When your child has any type of medical condition, it’s scary. Bunions aren’t a life-threatening problem but cause your child pain and discomfort. It’s important to seek care if they have issues with their feet.
Our Beltsville Foot and Ankle Center team offers compassionate care to your child when they have a bunion. Dr. David Deiboldt is our expert podiatrist who evaluates your child’s bunion and provides fast and effective treatments.
Juvenile bunions are simply bunions that form on a child’s or teen’s feet. This condition usually develops on adult feet but can also happen in early childhood.
Bunions are also called hallux valgus, which means deformity of the big toe. It happens from an abnormal walking gait or dysfunction of the bones in your feet. Other common causes of juvenile bunions include:
If your child’s feet point inward when they walk, they’re also at risk for a bunion forming.
Other factors that increase your child’s chances of bunions include obesity, ill-fitting shoes, and playing certain types of sports.
Bunions don’t always cause pain in children and teens; sometimes the first symptom is the bump on the side of your child’s foot. Because of this, you should seek treatment as soon as you notice the problem.
Other signs that signal your child has a juvenile bunion include:
Finding shoes that are wide enough to accommodate your child’s bunion may be difficult. As the bump grows, your child needs wider shoes.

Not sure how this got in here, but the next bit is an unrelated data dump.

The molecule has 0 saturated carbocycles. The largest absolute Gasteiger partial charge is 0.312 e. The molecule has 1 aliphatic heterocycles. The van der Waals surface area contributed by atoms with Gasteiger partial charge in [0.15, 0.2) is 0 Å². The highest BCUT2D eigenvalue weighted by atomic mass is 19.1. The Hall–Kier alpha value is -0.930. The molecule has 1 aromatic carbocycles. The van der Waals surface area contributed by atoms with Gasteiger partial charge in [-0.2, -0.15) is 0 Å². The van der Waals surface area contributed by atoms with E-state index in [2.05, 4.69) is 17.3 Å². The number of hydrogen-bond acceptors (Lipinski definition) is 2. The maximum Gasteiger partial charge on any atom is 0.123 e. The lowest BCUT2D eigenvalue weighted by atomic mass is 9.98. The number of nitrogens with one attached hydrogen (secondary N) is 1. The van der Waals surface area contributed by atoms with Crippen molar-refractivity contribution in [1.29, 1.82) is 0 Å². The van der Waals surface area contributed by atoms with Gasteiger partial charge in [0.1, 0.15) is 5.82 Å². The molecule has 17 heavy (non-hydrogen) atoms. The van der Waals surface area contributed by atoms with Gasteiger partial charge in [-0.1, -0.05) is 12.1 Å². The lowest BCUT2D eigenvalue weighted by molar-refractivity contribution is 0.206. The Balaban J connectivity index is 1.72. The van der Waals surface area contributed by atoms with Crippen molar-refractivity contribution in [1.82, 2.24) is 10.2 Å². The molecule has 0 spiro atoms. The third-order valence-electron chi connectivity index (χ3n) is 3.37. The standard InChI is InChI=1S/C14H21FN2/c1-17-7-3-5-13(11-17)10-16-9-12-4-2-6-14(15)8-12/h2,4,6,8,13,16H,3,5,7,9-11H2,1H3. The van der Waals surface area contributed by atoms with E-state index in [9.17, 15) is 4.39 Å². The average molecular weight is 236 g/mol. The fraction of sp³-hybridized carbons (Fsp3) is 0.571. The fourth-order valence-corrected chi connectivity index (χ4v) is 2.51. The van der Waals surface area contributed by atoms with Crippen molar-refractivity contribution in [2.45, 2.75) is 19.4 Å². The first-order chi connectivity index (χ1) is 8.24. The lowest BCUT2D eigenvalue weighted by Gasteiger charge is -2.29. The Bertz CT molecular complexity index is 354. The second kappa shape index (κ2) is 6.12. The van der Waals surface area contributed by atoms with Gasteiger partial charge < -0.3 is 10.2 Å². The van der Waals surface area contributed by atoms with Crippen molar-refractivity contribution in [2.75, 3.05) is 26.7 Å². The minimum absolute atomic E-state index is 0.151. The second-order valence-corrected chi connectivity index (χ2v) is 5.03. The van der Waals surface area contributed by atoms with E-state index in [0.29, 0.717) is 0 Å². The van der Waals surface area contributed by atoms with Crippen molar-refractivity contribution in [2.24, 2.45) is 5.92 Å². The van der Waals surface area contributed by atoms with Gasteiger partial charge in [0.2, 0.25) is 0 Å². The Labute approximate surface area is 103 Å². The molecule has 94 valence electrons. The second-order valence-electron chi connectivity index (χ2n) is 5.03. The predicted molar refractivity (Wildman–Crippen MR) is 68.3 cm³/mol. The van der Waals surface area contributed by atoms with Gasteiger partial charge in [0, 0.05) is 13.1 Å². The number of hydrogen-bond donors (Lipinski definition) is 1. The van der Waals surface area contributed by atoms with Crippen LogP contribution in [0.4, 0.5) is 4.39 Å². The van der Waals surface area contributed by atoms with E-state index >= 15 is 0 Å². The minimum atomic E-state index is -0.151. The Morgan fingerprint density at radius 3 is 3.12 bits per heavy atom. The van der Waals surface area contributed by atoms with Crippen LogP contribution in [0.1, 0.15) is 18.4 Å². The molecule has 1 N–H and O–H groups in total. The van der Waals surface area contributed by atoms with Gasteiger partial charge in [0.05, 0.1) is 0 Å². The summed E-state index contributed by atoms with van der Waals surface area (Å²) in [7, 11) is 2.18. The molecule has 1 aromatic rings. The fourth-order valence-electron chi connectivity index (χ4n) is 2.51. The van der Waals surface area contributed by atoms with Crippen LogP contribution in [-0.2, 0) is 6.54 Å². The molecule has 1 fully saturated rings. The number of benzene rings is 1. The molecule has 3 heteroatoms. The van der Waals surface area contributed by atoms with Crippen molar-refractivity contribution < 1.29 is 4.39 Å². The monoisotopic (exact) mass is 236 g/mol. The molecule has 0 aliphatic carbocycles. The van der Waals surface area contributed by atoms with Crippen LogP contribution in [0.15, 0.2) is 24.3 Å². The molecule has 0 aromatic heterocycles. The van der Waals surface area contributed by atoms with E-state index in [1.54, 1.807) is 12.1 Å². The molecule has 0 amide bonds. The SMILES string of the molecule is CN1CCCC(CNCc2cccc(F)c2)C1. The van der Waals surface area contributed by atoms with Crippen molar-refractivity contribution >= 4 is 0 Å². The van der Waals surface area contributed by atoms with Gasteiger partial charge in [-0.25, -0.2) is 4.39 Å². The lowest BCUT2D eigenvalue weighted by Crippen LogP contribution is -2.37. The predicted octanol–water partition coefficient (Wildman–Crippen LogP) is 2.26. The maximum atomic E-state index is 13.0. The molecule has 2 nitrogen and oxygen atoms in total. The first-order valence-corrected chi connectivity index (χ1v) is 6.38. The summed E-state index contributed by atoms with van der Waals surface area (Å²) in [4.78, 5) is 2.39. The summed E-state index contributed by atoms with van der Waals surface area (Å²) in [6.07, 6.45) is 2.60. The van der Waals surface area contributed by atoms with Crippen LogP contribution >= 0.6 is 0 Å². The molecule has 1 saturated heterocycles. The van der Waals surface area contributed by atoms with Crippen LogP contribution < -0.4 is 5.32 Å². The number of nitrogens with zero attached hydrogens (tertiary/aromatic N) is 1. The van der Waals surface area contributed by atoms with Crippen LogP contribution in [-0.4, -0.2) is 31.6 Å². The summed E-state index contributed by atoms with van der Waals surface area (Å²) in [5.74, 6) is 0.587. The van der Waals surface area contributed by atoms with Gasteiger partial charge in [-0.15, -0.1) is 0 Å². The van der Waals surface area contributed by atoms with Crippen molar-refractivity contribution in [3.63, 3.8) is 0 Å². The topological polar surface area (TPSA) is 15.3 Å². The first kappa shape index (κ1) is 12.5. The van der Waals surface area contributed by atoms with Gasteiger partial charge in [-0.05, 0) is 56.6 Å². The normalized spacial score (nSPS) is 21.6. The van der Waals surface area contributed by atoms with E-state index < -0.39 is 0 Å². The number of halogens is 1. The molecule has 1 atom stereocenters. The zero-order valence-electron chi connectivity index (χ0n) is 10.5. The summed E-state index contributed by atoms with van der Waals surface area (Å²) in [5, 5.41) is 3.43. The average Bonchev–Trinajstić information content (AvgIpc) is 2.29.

Your child might complain of pain in other areas of their feet or toes with a bunion, but it’s not common. If you’re unsure about the bump on their foot, it’s beneficial to have Dr. Deiboldt look at their feet.
Several treatments are available if Dr. Deiboldt determines your child has a bunion. The first treatments often involve changes you can implement at home.
Dr. Deiboldt recommends home therapies before surgery, especially for children and teens. The treatments he offers for juvenile bunions include:
Your child’s shoes should have plenty of room in the toe box. Avoid buying shoes that are narrow or flat without any support.
Toe separators are found at most pharmacies and help keep the bunion deformity flexible. It doesn’t allow the tissues around the bunion to adapt to the deviated big toe.
If your child complains of pain, you can apply ice to the area for 10 minutes at a time once an hour. Be sure not to put the ice directly on their skin; wrap it in a towel instead.
Night splints don’t correct your child’s bunion or prevent it from worsening. Your child wears them for comfort and to keep the tissues around the bunion from stretching and causing discomfort.
If home treatments don’t work, Dr. Deiboldt recommends physical therapy. Your child benefits from physical therapy with the specific exercises designed to alleviate discomfort from the bunion.
Orthotics are customized to your child’s foot, helping keep the bunion from worsening. Orthotics help to distribute your child’s weight, keep their foot aligned, and allow for proper foot mechanics.
Your child may need surgery if the bunion deformity is severe and other treatments haven’t helped. Surgery is a last resort, as surgery is invasive and not ideal for children.
If your child is complaining of foot pain, don’t hesitate to call our Beltsville, Maryland office at 301-804-1174 or book a consultation online today.